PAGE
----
Headrush TV: How’s life in quarantine been? Have you found any interesting new ways to pass your time?
The first large chunk of time was spent finishing up the EP, so we would have mostly been in “studio lockdown” anyway even without a nasty virus out in the world. And lately it’s been getting everything prepped for the release, finishing up editing the “Parasite” video, etc. Lots of work which we’re lucky to be able to do almost exclusively from home. We’ve been finding time to read/listen to podcasts/watch some movies+tv & talking long walks & drives.
Headrush TV: Aside from spending some well-deserved time at home, what’s next for Dead Posey?
Our video for Parasite is premiering on Spin.com Monday June 22, and we’re doing a livestream performance and Q&A on Tuesday June 23 at 7pm pst on Spin Magazine’s Twitch Channel. Besides getting “Malfunction” into as many brains as we can, we are starting to compile material for our first full length album that we are gonna be diving into soon.
Headrush TV: What message were you trying to get across as a band with this new EP ‘Malfunction’?
Malfunction was inspired by the internal and external chaos that's all around us, such as - religion, war & social perceptions all going hand in hand creating some of the world's most gravely Malfunctions. It also highlights the struggle to maintain a sane state of mind & figuring out how to cope with the chaos of this world to become more vigorous from it.
Headrush TV: Are there plans to support the new EP with a tour for 2021 once things blow over?
Most definitely! We’re ready to get back to the Gypsy life style & hitting the road again - we miss it something crazy. We’re in talks with our agents who are on the lookout for touring opportunities as soon as the flood gates open again. We’re looking forward to non-stop touring to make up for lost time!
Headrush TV: What is your favorite track from the new EP, and why?
The favorites for us shift around at different times. Danyell, “For me it’s ‘Bad Things’ which is a mix between the off-putting atmosphere like you’re in a David Lynch film and the tongue-in-cheek nature of the lyrics - that makes it my favorite.” Tony, ”Right now it’s ‘Holy Roller’ - the sounds and vibe all come together really well on that one (and it’s a favorite to play live as well.)”
Headrush TV: Did you learn any new tricks in the studio this time around creating this new EP?
We wanted to push ourselves to not rely too much on sounds from our earlier work, while still retaining the core elements of what makes us sound and feel like us. To go with the darker lyrical themes of this EP, we sort of went for a hybrid of the gritty/bluesy influences of our past mixed with an industrial edge. We probably wouldn’t have allowed something like a “synth” to really be near Dead Posey music a year or two ago, but now we opened it up to new sounds like that being brought to the forefront if it felt right. We leaned in more to the guitar here as well as tech/industrial flourishes. And we went for an updated flavor with the vocals, letting Danyell’s natural power and energy come through more without as much distortion.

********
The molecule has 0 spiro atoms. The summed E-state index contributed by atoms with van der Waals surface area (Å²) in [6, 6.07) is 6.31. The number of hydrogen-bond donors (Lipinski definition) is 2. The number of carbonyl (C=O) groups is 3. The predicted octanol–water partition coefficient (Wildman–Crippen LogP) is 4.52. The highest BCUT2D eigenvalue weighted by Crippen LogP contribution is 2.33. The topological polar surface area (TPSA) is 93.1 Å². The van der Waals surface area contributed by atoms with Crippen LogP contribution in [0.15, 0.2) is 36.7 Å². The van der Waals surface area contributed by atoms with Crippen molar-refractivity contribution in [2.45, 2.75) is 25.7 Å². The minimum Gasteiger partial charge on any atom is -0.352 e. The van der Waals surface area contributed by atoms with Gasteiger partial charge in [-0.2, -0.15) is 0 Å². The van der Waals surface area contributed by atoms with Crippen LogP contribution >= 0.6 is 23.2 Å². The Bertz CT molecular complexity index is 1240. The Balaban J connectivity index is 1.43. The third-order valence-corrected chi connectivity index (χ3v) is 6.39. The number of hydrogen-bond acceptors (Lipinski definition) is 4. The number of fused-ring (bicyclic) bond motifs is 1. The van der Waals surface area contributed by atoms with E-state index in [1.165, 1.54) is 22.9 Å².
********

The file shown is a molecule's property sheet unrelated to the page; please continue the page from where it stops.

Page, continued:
Headrush TV: When writing music, who’s your biggest inspiration? Does it differ lyrically?
Sonically and lyrically our inspirations are Depeche Mode, The Kills, NIN, Marilyn Manson, Garbage, Joy Division, The Doors, QOTSA, and many more. Lyrically we lean toward artists and bands that are provocative and have sensuality and depth to them. Our general artistic godfathers of inspiration are Salvador Dali, Edgar Allan Poe, and David Lynch.
Headrush TV: Do you have a specific process when writing? (or superstitions, only finding inspiration while on a drive, lucky guitar picks, etc.)
We’ll both bring in our compiled ideas: guitar riffs and beats that Tony has stashed away and lyric and sonic ideas that Danyell has concocted. From then on we’re both in the trenches; for each song it’s like a tug-of-war of both our minds, constantly challenging each other to dig deeper to get to the real essence of what we want to say. While we’re both very interested in all the nuts and bolts of the production and sounds and all that, we try to get the core elements of the song (lyrics, melody, chords, feel) all dialed-in pretty early in the process so we have a strong foundation to build on. With this EP in particular, the actual songwriting happened very quickly – it was the production and getting things sounding just right that took some time.
Headrush TV: When you first began in this industry, did anyone give you advice that you’ve held onto till this day?
Let the music come first and the rest will follow. Quality over quantity. Don’t be afraid of new technology. Your fans are a life source.
Headrush TV: What’s been your most memorable experience in the music industry thus far?
There have been a handful of shows so far that are engrained into our brains for life, such as The Gramercy Theater in NYC, and Rock City & Electric Ballroom in the UK; shows like these have really helped it sink in how lucky we are to do this. And just being able to put music out that has an impact on people. We’re looking forward to what’s to come...
EXCLUSIVE INTERVIEW: EDGE OF PARADISE'S MARGARITA MONET DISCUSSES THEIR NEW ALBUM AND TOURING THE GLOBE
Interview by Josh Justice
Los Angeles-based rockers Edge of Paradise have been putting in work in the metal scene for almost a decade. With 3 solid albums already out, the band is spending their quarantine working on some new material to stay busy. We spoke with lead vocalist and pianist extraordinaire, Margarita Monet, about touring, their evolution, and what the future holds.
Hello Margarita. First of all, thank you for doing an interview with HeadrushTV. How has the quarantine been treating you? How have you been staying safe and sane?